We have entered 2011 and I have to say the first decade did fly by rather quickly for us in the mobile industry. I am a big fan of JWT and their things to watch deck. I thought I would share it and highlight the top 10 in my mind for those realigning and creating a mobile strategy this year.
This article caught my attention as it is 2010 and now we are hearing about Nokia going after the Automobile. Are they late to the game or is this the right timing? When I go to the iPhone store and look at all the car applications with some of the massive integration efforts that have already started with Apple, my first impression that Nokia might be late to the game. Nokia has been clearly focused in maps and navigation, so it would only make strategic sense to see this kind of announcement.
In the automotive industry they work on a different clock-speed. It might not be as slow as the health care industry, but it is close. In December 2008, Qualcomm made an announcement on video streaming with mediaFLO with Toyota. I guess that was good timing as at that time it was considered early days… Now about 18months later when the market is moving it is hard to disengage the standard that Qualcomm has brought to such a profound market leader.
Unlike other countries the Automobile is a very key part of the culture and lifestyle of many Americans. Although, I have been looking to buses and trains a lot these days, in general, I would say we are very much an Automobile society and I am obsessed with my car like everybody else. Getting a very strong foot print for Nokia in the car space may be an interesting angle to come back into the US Market, but it is a long journey.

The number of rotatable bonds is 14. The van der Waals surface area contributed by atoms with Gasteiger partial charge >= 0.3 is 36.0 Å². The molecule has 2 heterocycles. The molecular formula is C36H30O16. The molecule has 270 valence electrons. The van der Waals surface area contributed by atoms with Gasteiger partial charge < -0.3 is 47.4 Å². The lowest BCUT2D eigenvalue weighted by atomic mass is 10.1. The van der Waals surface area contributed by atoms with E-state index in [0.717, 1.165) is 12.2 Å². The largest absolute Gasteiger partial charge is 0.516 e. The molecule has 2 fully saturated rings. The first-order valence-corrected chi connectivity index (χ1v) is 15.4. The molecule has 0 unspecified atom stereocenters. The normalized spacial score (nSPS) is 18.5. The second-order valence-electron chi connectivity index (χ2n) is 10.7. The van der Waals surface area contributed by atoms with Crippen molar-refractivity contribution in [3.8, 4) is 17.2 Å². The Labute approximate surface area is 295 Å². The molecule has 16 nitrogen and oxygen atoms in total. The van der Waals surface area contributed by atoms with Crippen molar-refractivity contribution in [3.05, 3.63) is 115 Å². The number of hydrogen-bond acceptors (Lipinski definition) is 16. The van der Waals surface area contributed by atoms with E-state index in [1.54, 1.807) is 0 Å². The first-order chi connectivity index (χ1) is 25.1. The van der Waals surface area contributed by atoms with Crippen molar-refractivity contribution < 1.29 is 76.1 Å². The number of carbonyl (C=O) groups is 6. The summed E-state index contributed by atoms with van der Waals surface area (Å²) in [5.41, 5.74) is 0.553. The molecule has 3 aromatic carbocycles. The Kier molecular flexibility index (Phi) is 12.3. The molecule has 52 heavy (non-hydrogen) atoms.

The key in my mind is for the cellular equipment manufacturer that does get into the Automobile will need to bring not just the data and the telephony aspects to the table, but the integration with the entire entertainment and navigation enablers to the table. Nokia clearly has the navigation enablers, but lets see about the entertainment ones. This is again where Apple has been strong, but they have been weak in the location and navigation space. Could this be a place where Apple and Nokia collaborate? We did see the strong collaboration between Apple and Google in the past, but now with the strife between them with Android, this could clearly be a unique opportunity as well for standardization to occur where Apple and Nokia come together. If they do not collaborate, then will we see a hodge-podge of different standards and devices integrated into my front seat?
Operators no longer talk about the three screens – cellphone, TV and PC – but sharing content and services over many screens from fridges to cars. The in-car web systems are particularly important, and Nokia has announced plans to work with automotive entertainment firm Harman to codevelop a smartphone-to-car interface.
Nokia wants to go a step further and make this interface, for passing data and content between the two systems, into an industry standard – though so far, it hasn’t announced a timetable. The partners said the connection would be via USB, with Bluetooth as a back-up.
“The infotainment system of a modern car is a natural extension for the capabilities of smartphones,” said Vesa Luiro, director of Nokia’s automotive business unit. The two companies see a broad range of applications for a more integrated car/mobile system. The full range of smartphone apps could be offered via the high quality screens and audio systems in the car, and the handset and car could exchange information and tap into GPS.
Of course, Nokia has an eye on further enhancing its location and directions offering, Ovi Maps, which has been its most successful mobile software initiative since it made the app free early this year. It says the new connection could combine GPS data with vehicle information – for instance, locating a nearby gas station after a low fuel warning. Luiro said: “Not only will it simplify the use of turn-by-turn voice guidance from Ovi Maps, but also provide a new and easy way of accessing other content on the smartphone, such as music and delivering automotive specific applications from the Ovi Store.”
Pioneer has been working on a similar system using a tethered iPhone, while last week saw reports that Google was in talks to integrate Android with General Motors’ OnStar car service. This would allow the smartphone to control many auto functions remotely and also support similar features to Ford’s MyFord Touch, which provides dashboard phone control, navigation and media playing.